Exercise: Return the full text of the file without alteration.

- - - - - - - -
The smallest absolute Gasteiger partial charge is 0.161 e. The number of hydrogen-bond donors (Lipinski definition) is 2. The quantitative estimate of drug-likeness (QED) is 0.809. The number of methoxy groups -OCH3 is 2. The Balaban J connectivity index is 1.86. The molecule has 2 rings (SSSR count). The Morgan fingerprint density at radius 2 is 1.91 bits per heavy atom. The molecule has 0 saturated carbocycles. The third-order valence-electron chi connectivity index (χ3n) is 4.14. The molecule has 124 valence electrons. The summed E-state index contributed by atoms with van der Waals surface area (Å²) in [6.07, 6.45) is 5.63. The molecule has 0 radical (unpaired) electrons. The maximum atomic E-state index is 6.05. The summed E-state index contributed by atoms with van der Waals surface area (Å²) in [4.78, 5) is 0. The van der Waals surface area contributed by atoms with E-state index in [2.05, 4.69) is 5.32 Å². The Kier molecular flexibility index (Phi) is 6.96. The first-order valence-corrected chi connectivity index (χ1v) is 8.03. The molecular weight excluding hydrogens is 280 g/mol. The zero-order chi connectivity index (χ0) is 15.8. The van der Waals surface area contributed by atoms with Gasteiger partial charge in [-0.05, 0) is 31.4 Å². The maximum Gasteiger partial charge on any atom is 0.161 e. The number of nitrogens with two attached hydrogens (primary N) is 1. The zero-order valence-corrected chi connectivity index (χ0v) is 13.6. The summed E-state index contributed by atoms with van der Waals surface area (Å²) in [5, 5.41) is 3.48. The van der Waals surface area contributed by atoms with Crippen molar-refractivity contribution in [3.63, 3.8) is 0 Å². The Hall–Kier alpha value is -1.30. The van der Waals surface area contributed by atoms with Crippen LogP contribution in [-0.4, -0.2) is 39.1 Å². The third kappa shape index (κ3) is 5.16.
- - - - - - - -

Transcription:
The smallest absolute Gasteiger partial charge is 0.161 e. The number of hydrogen-bond donors (Lipinski definition) is 2. The quantitative estimate of drug-likeness (QED) is 0.809. The number of methoxy groups -OCH3 is 2. The Balaban J connectivity index is 1.86. The molecule has 2 rings (SSSR count). The Morgan fingerprint density at radius 2 is 1.91 bits per heavy atom. The molecule has 0 saturated carbocycles. The third-order valence-electron chi connectivity index (χ3n) is 4.14. The molecule has 124 valence electrons. The summed E-state index contributed by atoms with van der Waals surface area (Å²) in [6.07, 6.45) is 5.63. The molecule has 0 radical (unpaired) electrons. The maximum atomic E-state index is 6.05. The summed E-state index contributed by atoms with van der Waals surface area (Å²) in [4.78, 5) is 0. The van der Waals surface area contributed by atoms with E-state index in [2.05, 4.69) is 5.32 Å². The Kier molecular flexibility index (Phi) is 6.96. The first-order valence-corrected chi connectivity index (χ1v) is 8.03. The molecular weight excluding hydrogens is 280 g/mol. The zero-order chi connectivity index (χ0) is 15.8. The van der Waals surface area contributed by atoms with Gasteiger partial charge in [-0.05, 0) is 31.4 Å². The maximum Gasteiger partial charge on any atom is 0.161 e. The number of nitrogens with two attached hydrogens (primary N) is 1. The zero-order valence-corrected chi connectivity index (χ0v) is 13.6. The summed E-state index contributed by atoms with van der Waals surface area (Å²) in [5, 5.41) is 3.48. The van der Waals surface area contributed by atoms with Crippen molar-refractivity contribution in [3.63, 3.8) is 0 Å². The Hall–Kier alpha value is -1.30. The van der Waals surface area contributed by atoms with Crippen LogP contribution in [-0.4, -0.2) is 39.1 Å². The third kappa shape index (κ3) is 5.16.